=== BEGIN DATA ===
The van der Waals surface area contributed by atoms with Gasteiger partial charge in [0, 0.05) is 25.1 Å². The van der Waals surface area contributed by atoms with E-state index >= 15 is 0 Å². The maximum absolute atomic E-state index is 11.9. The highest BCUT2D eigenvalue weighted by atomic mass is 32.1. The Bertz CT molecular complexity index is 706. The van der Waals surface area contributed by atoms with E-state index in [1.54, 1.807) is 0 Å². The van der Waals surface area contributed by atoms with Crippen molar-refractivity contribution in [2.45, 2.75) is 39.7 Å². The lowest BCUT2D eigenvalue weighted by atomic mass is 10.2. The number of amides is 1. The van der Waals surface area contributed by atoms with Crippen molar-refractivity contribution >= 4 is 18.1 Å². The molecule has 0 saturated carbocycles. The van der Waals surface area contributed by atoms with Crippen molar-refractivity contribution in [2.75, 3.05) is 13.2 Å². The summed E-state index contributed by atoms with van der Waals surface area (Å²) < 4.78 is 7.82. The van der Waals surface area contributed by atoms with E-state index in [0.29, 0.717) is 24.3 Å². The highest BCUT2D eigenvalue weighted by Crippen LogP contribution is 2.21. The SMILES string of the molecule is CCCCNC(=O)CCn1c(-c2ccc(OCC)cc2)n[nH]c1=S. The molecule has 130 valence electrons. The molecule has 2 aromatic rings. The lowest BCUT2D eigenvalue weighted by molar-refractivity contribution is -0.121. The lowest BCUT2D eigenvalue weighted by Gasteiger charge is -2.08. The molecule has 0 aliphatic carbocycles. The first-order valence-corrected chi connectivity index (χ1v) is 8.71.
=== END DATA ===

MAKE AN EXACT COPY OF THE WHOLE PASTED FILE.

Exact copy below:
The van der Waals surface area contributed by atoms with Gasteiger partial charge in [0, 0.05) is 25.1 Å². The van der Waals surface area contributed by atoms with E-state index >= 15 is 0 Å². The maximum absolute atomic E-state index is 11.9. The highest BCUT2D eigenvalue weighted by atomic mass is 32.1. The Bertz CT molecular complexity index is 706. The van der Waals surface area contributed by atoms with E-state index in [1.54, 1.807) is 0 Å². The van der Waals surface area contributed by atoms with Crippen molar-refractivity contribution in [2.45, 2.75) is 39.7 Å². The lowest BCUT2D eigenvalue weighted by atomic mass is 10.2. The number of amides is 1. The van der Waals surface area contributed by atoms with Crippen molar-refractivity contribution >= 4 is 18.1 Å². The molecule has 0 saturated carbocycles. The van der Waals surface area contributed by atoms with Crippen molar-refractivity contribution in [2.75, 3.05) is 13.2 Å². The summed E-state index contributed by atoms with van der Waals surface area (Å²) < 4.78 is 7.82. The van der Waals surface area contributed by atoms with E-state index in [0.29, 0.717) is 24.3 Å². The highest BCUT2D eigenvalue weighted by Crippen LogP contribution is 2.21. The SMILES string of the molecule is CCCCNC(=O)CCn1c(-c2ccc(OCC)cc2)n[nH]c1=S. The molecule has 130 valence electrons. The molecule has 2 aromatic rings. The lowest BCUT2D eigenvalue weighted by molar-refractivity contribution is -0.121. The lowest BCUT2D eigenvalue weighted by Gasteiger charge is -2.08. The molecule has 0 aliphatic carbocycles. The first-order valence-corrected chi connectivity index (χ1v) is 8.71.